YouTube Automatic Caption FAIL

YouTube Automatic Caption FAIL

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About

YouTube Automatic Caption FAILs refer to erroneous closed captions that are sometimes produced by Google’s automatic speech recognition technology for videos on YouTube. Since the release of the automatic captioning feature in March 2010, various screenshots of absurd or humorous YouTube mistranscriptions as well as photoshopped instances have been circulating online.

Origin

On November 19th, 2009, Google’s YouTube team announced[1] the release of a new automatic captioning feature for select videos, using the same voice recognition algorithm used to translate voicemails sent via Google Voice. Though the service was initially only available for a select few partner channels, the service had been launched for all YouTube users on March 4th, 2010.[4] The same day, several videos demonstrating the inaccuracy of automatic captions were uploaded to YouTube (shown below).



Spread

Also on March 4th, YouChewPoop forum member Phoenon[5] started a discussion thread titled “Post inaccurate YouTube transcribed captions here" and AllDeaf forum member Netrox[7] relayed the announcement in a thread titled “YouTube gets Automatic CC Videos,” which was largely met by positive feedback despite its glitchy shortcomings. Throughout the rest of May 2010, several articles about YouTube’s humorous transcription errors appeared on Switched,[6] FilmFail,[8] Mashable[3] and The Huffington Post[2] among others. By September 2011, a single topic blog titled Caption Fail[11] had been launched on Tumblr with both raw and photoshopped screenshots of absurd captions. In 2013, discussion of videos illustrating these inaccurate captions continued on the Daily Dot[14], New Media Rockstars[15] and Crave Online.[16]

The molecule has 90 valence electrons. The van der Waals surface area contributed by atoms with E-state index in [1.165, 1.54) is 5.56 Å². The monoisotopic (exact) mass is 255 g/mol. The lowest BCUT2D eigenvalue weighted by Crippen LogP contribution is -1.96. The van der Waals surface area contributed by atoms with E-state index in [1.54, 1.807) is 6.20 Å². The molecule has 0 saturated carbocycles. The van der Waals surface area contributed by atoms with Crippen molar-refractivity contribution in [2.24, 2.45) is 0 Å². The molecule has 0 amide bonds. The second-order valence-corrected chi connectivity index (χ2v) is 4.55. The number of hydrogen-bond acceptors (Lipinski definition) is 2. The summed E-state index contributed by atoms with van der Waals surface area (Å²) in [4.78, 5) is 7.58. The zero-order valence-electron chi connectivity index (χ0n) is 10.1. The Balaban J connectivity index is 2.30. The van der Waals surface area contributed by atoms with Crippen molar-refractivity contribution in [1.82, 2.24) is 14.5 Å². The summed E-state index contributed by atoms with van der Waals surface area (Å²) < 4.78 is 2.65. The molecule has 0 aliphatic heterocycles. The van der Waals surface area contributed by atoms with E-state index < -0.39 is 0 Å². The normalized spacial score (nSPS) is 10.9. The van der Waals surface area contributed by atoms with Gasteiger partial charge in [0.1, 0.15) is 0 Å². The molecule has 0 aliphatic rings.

Notable Examples

As of August 2013, there are more than 116,000 search results for “caption fail” on YouTube.[10] Screenshots of these captions can be found on FunnyJunk[12] Tumblr with the tag #caption fail.[13]



Rhett & Link’s Caption FAILS

On January 31st, 2011, YouTubers Rhett and Link uploaded an experimental video titled “Lady Gaga Putt-Putt Rally,” in which the duo repeatedly processed their scripted dialogue through the automatic captioning feature, ultimately turning it into a funny, non-sequitur conversation (shown below, top left). Following the success of the pilot episode, the comedy duo expanded their experiment into a semi-regular web series.
[9]



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